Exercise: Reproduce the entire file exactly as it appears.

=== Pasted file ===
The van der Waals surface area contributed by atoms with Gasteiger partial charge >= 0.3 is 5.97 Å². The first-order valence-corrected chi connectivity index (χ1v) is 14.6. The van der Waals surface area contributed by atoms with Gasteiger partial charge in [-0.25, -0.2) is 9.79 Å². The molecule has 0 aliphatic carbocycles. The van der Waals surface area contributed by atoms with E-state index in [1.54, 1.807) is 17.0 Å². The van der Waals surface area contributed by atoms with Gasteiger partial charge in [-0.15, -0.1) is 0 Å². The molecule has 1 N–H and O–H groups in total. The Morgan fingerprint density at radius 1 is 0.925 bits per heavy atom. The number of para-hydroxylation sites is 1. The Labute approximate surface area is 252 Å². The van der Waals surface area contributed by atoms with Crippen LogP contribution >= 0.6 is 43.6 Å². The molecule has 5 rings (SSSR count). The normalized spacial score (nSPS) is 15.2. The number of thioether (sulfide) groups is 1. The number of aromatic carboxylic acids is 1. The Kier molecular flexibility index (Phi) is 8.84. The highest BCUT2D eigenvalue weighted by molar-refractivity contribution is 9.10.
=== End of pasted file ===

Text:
The van der Waals surface area contributed by atoms with Gasteiger partial charge >= 0.3 is 5.97 Å². The first-order valence-corrected chi connectivity index (χ1v) is 14.6. The van der Waals surface area contributed by atoms with Gasteiger partial charge in [-0.25, -0.2) is 9.79 Å². The molecule has 0 aliphatic carbocycles. The van der Waals surface area contributed by atoms with E-state index in [1.54, 1.807) is 17.0 Å². The van der Waals surface area contributed by atoms with Gasteiger partial charge in [-0.15, -0.1) is 0 Å². The molecule has 1 N–H and O–H groups in total. The Morgan fingerprint density at radius 1 is 0.925 bits per heavy atom. The number of para-hydroxylation sites is 1. The Labute approximate surface area is 252 Å². The van der Waals surface area contributed by atoms with Crippen LogP contribution >= 0.6 is 43.6 Å². The molecule has 5 rings (SSSR count). The normalized spacial score (nSPS) is 15.2. The number of thioether (sulfide) groups is 1. The number of aromatic carboxylic acids is 1. The Kier molecular flexibility index (Phi) is 8.84. The highest BCUT2D eigenvalue weighted by molar-refractivity contribution is 9.10.